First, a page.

Dr. Ryan Stone is a brilliant medical engineer on her first shuttle mission, with veteran astronaut Matt Kowalsky in command of his last flight before retiring. But on a seemingly routine spacewalk, disaster strikes. The shuttle is destroyed, leaving Stone and Kowalsky completely alone--tethered to nothing but each other and ...more
Dr. Ryan Stone is a brilliant medical engineer on her first shuttle mission, with veteran astronaut Matt Kowalsky in command of his last flight before retiring. But on a seemingly routine spacewalk, disaster strikes. The shuttle is destroyed, leaving Stone and Kowalsky completely alone--tethered to nothing but each other and spiraling out into the blackness. The deafening silence tells them they have lost any link to Earth...and any chance for rescue. As fear turns to panic, every gulp of air eats away at what little oxygen is left. But the only way home may be to go further out into the terrifying expanse of space. less
“Gravity is a spectacular sci-fi thriller which boasts exemplary filmmaking and a terrific performance by Sandra Bullock. It's a 3D experience you must not miss.”
In one of the many rivetting sequences in Gravity, the camera, and with it our gaze, moves from the stark dead silence of outer space into the anxiety, fear and emotional turmoil inside Sandra Bullocks space helmet. The switch happens, drwaing us into er inner world of chaos that is loud and noisy, much like earth, from the outer quiet chaos that the universe above us is. Gravity, through some amazing CGI and stellar performances, drives home this contrast with an ease rarely seen.
Sandra is Ryan, a greenhorn space engineer out with Kowalski ( George Buzz Lightyear Clooney) on her maiden space mission, when they are told of Russian satelity having been destroyed and the debris heading their way to decimate whatever "life" they had there. Both Ryan and Kowalski are thrown out into outerspace like floating nothings. The film is about how Ryan finds her way back to earth, and to gravity.
The most striking thing about Gravity is that the film makes you feel, sympathise with and actually belive in a movie that otherwise would have been a soulless piece of computer graphics trudging along with a money fulled need to create a blockbuster. Sandra Bullock and the director Alfonso create a film that is in the same breath a sci fiction thriller and a metaphorical look at the insiginficance of individuals in the bigger picture, of Life's tenacity to survive and well, live.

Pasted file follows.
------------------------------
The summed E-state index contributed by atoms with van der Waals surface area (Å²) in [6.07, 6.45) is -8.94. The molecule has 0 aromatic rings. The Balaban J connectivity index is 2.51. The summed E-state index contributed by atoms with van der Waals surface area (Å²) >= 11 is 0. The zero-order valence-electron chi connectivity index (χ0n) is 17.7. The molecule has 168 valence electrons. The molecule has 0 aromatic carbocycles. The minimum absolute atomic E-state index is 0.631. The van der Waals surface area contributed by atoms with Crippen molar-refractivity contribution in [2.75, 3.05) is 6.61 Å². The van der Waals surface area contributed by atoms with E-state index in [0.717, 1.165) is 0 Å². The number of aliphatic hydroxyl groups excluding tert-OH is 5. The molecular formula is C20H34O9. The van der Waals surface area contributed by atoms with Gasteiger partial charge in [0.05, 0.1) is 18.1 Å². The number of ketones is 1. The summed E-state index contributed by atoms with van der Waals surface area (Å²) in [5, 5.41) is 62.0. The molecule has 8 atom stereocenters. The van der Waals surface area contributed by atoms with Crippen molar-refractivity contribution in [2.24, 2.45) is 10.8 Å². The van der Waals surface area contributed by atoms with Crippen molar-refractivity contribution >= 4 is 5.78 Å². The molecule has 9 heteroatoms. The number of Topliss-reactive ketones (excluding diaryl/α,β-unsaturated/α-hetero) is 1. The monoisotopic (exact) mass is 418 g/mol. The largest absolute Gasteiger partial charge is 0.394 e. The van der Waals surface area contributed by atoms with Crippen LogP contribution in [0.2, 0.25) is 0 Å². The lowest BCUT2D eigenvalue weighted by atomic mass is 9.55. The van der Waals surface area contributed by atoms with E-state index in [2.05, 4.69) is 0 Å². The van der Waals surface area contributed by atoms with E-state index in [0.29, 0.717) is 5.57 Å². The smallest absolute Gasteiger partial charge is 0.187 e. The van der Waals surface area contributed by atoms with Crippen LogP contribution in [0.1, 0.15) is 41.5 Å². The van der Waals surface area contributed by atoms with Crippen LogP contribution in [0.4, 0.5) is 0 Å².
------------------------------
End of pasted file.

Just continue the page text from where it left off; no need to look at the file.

The film begins with the duo repairing a device that helps man in relity view the outer space. Here though, we get a view of Earth from atop that very same device and its vantage point. Calm, still, going around its motions unoblivious of the rigmarole of human life surviving on it, Earth assumes a zen like quality and etheral beauty when seen from up there. Some scintillating visuals of the blue planet abound the film giving us the most memorable space imagery on celluloid in recent times.
The whole enterprise comes alive, aidied by Sandra Bullocks immense talent. Ryan is physically and emotionally tested in the space, a rookie with the baggage of losing a child due to an accident that finds its roots in gravity on earth, Ryan is in space, away from gravity, floating and facing imminent death. Through her, Sandra displays some fine acting chops, her immediacy, nervousness, pain, anguish, the wish to just somehow live, makes the jounrey of gravity real.
The other hero here is the imemersive 3D. This is a film that is meant to be seen in imax 3D and nothing else. You are in the space with the characters, the stomach churns and heart pops out into the mouth each time the characters float and face danger up there. the third dimension has never been used so effectively, going beyond just te visual spectacle but actually enhancing the emotional impact of the movie.
Save for the too good to be true act by George Clooney (delightful nonetheless) Gravity is superb cinema. Watch this one in imax where ever you can. for this is how redefining space genre begins for cinema.